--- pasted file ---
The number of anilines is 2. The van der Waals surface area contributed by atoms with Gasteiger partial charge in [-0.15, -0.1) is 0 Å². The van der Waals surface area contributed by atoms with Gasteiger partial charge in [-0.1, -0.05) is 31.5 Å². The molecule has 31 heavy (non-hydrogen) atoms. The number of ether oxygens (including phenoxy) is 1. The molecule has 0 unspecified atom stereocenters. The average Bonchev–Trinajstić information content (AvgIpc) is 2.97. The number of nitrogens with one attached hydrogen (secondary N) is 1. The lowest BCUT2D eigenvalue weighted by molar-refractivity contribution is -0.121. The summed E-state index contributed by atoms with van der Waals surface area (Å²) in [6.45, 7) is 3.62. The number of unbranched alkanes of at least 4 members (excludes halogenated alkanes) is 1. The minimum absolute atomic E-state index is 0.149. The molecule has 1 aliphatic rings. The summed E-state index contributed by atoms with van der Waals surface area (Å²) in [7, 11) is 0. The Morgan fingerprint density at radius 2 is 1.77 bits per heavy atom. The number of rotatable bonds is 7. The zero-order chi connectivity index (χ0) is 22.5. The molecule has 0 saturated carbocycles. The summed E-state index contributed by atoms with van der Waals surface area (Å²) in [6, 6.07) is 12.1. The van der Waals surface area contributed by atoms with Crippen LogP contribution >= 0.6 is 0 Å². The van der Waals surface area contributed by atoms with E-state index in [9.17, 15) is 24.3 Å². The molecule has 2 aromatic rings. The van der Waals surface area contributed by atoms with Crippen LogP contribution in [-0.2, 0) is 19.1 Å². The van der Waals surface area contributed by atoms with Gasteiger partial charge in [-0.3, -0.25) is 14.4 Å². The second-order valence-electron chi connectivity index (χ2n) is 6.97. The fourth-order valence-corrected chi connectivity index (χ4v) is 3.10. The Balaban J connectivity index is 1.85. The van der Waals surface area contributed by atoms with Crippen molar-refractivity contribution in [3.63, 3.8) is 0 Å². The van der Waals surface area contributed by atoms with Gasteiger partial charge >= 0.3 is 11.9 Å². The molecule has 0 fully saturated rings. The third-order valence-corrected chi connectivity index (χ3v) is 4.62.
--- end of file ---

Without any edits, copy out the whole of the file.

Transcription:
The number of anilines is 2. The van der Waals surface area contributed by atoms with Gasteiger partial charge in [-0.15, -0.1) is 0 Å². The van der Waals surface area contributed by atoms with Gasteiger partial charge in [-0.1, -0.05) is 31.5 Å². The molecule has 31 heavy (non-hydrogen) atoms. The number of ether oxygens (including phenoxy) is 1. The molecule has 0 unspecified atom stereocenters. The average Bonchev–Trinajstić information content (AvgIpc) is 2.97. The number of nitrogens with one attached hydrogen (secondary N) is 1. The lowest BCUT2D eigenvalue weighted by molar-refractivity contribution is -0.121. The summed E-state index contributed by atoms with van der Waals surface area (Å²) in [6.45, 7) is 3.62. The number of unbranched alkanes of at least 4 members (excludes halogenated alkanes) is 1. The minimum absolute atomic E-state index is 0.149. The molecule has 1 aliphatic rings. The summed E-state index contributed by atoms with van der Waals surface area (Å²) in [7, 11) is 0. The Morgan fingerprint density at radius 2 is 1.77 bits per heavy atom. The number of rotatable bonds is 7. The zero-order chi connectivity index (χ0) is 22.5. The molecule has 0 saturated carbocycles. The summed E-state index contributed by atoms with van der Waals surface area (Å²) in [6, 6.07) is 12.1. The van der Waals surface area contributed by atoms with Crippen LogP contribution >= 0.6 is 0 Å². The van der Waals surface area contributed by atoms with E-state index in [9.17, 15) is 24.3 Å². The molecule has 2 aromatic rings. The van der Waals surface area contributed by atoms with Crippen LogP contribution in [-0.2, 0) is 19.1 Å². The van der Waals surface area contributed by atoms with Gasteiger partial charge in [-0.3, -0.25) is 14.4 Å². The second-order valence-electron chi connectivity index (χ2n) is 6.97. The fourth-order valence-corrected chi connectivity index (χ4v) is 3.10. The Balaban J connectivity index is 1.85. The van der Waals surface area contributed by atoms with Crippen molar-refractivity contribution in [3.63, 3.8) is 0 Å². The van der Waals surface area contributed by atoms with Gasteiger partial charge >= 0.3 is 11.9 Å². The molecule has 0 fully saturated rings. The third-order valence-corrected chi connectivity index (χ3v) is 4.62.